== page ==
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Coshocton in Coshocton County, Ohio — The American Midwest (Great Lakes)
 

Lynching in America / The Lynching of Henry Howard

Community Remembrance Project

 
 
Lynching In America marker image. Click for full size.
Photographed By Craig Doda, September 3, 2022
1. Lynching In America marker
Inscription.  
Lynching in America.
Following the Civil War, violent resistance to equal rights for African Americans and an ideology of White supremacy flourished not only in the South, but across the United States. Lynching emerged as a notorious form of racial terrorism intended to intimidate Black people and enforce racial hierarchy and segregation. More than 6.500 Black people were lynched in the United States between 1865 and 1950. During this era, White people's allegations against Black people were rarely subject to scrutiny and often sparked violent reactions. even when there was no evidence tying the accused to any offense. Stereotypes about Black men being a dangerous threat to White women fueled violence against Black men like Henry Howard. These false narratives led to Ohio's 1877 anti-miscegenation law. which outlawed interracial relationships. It was not uncommon for lynch mobs to seize their victims from jails or courtrooms, and law enforcement rarely used force to resist White mobs intent on killing Black people. Officials largely tolerated these lawless killings by declining to hold White mob participants accountable.
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Racial terror in states like Ohio featured many of the same characteristics as Southern lynchings, including public spectacle lynchings in front of crowds numbering in the thousands. Lynching inflicted trauma upon the entire African American community and claimed the lives of at least 15 Black people across the state of Ohio.

The Lynching of Henry Howard.
Near this site on June 19, 1885. a mob of about 1.000 White people lynched Henry Howard, a Black man who had arrived in Coshocton the previous day to seek work in the mines. On the evening of June 18, reports emerged that two young. White women had been assaulted a mile east of West Lafayette. Soon thereafter, Mr. Howard was passing a saloon near Coshocton when a White man saw him and presumed him guilty of the assault. The man seized Mr. Howard and handed him over to the sheriff, who jailed him. A mob immediately surrounded the jail and grew throughout the next day to prevent Mr. Howard from being transferred to another county. Around II p.m. that night, masked men marched down Chestnut Street. According to one local newspaper, they raided the jail "without the least show of resistance on the part of the Sheriff." Intent on depriving Mr. Howard of his right to a fair trial, they dragged Mr. Howard to the court square, where they were met with cheers. There, they lynched Mr. Howard and left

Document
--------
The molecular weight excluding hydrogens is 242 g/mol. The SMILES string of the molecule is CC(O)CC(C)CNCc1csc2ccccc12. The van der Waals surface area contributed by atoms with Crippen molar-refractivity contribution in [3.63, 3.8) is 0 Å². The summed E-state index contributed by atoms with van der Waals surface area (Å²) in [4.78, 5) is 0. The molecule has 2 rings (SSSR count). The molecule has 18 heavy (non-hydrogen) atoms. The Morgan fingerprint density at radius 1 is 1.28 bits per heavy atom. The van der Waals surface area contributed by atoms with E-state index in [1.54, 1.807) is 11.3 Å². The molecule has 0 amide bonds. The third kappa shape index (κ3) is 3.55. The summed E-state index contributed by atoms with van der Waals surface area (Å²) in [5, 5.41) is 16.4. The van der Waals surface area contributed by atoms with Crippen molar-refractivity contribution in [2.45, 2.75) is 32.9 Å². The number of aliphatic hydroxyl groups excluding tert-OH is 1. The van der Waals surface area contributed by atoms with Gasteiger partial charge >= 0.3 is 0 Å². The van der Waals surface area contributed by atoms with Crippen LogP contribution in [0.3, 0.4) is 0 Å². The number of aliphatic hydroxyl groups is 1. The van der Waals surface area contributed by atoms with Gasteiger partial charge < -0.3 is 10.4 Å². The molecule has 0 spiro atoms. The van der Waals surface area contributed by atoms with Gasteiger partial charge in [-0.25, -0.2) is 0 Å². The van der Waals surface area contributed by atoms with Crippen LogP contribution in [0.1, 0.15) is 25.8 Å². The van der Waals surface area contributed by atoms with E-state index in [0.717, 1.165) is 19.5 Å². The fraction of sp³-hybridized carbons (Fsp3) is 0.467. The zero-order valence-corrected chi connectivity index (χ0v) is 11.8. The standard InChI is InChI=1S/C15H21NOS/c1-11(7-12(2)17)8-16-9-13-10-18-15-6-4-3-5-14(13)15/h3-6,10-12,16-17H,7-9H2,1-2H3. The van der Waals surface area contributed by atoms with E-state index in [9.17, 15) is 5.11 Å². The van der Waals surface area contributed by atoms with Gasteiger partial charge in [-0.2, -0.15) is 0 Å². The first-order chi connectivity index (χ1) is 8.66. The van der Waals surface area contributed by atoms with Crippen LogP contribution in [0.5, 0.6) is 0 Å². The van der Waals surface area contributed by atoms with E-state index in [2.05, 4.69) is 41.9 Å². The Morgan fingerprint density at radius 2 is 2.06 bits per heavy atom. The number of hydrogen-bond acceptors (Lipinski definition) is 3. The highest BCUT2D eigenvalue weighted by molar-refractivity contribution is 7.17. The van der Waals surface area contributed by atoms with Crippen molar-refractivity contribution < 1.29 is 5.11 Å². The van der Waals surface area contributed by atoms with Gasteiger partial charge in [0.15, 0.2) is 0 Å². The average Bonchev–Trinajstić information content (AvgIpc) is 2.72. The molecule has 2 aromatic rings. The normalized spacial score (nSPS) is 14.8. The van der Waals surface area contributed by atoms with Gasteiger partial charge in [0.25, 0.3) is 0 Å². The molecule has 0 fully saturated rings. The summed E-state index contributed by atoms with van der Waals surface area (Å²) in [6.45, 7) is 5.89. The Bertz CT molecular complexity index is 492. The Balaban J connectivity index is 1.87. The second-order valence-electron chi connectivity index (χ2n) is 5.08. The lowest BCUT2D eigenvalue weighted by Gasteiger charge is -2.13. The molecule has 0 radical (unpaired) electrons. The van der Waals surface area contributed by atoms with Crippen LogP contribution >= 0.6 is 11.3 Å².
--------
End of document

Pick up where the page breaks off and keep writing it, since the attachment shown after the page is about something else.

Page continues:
The Lynching Of Henry Howard marker image. Click for full size.
Photographed By Craig Doda, September 3, 2022
2. The Lynching Of Henry Howard marker
his body hanging until the next morning. Members of the mob took parts of Mr. Howard's corpse as souvenirs, and one of his toes was displayed in a jewelry store on Main Street well into the 20th century. After the lynching, a Black barber in Coshocton received a note threatening to lynch any Black man caught with a White woman and warning all Black people to leave town. No one was held accountable for the lynching of Henry Howard.
 
Erected 2021 by Equil Justice Initiative / Coshocton For Peace And Equality.
 
Topics and series. This historical marker is listed in these topic lists: African AmericansCivil RightsLaw Enforcement. In addition, it is included in the Lynching in America series list. A significant historical date for this entry is June 19, 1885.
 
Location. 40° 16.428′ N, 81° 51.971′ W. Marker is in Coshocton, Ohio, in Coshocton County. Marker is on Main Street east of North 3rd Street (Ohio Route 541), on the right when traveling west. Touch for map. Marker is at or near this postal address: 318 Main St, Coshocton OH 43812, United States of America. Touch for directions.
 
Other nearby markers. At least 8 other markers are within walking distance of this marker. Congressional Medal of Honor Recipients (a few steps from this marker); Coshocton County War Memorial (within shouting distance of this marker); Coshocton County Korean War Memorial (within shouting distance
Coshocton County Courthouse image. Click for full size.
Photographed By Craig Doda, September 3, 2022
3. Coshocton County Courthouse
of this marker); Coshocton County Vietnam War Memorial (within shouting distance of this marker); The Coshocton County Courthouse (within shouting distance of this marker); William Green (within shouting distance of this marker); Rotary Bicentennial Gazebo (within shouting distance of this marker); Coshocton County Coal Mining (about 400 feet away, measured in a direct line). Touch for a list and map of all markers in Coshocton.
 
 
Credits. This page was last revised on September 22, 2022. It was originally submitted on September 9, 2022, by Craig Doda of Napoleon, Ohio. This page has been viewed 351 times since then and 98 times this year. Photos:   1, 2, 3. submitted on September 9, 2022, by Craig Doda of Napoleon, Ohio. • Devry Becker Jones was the editor who published this page.

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May. 19, 2024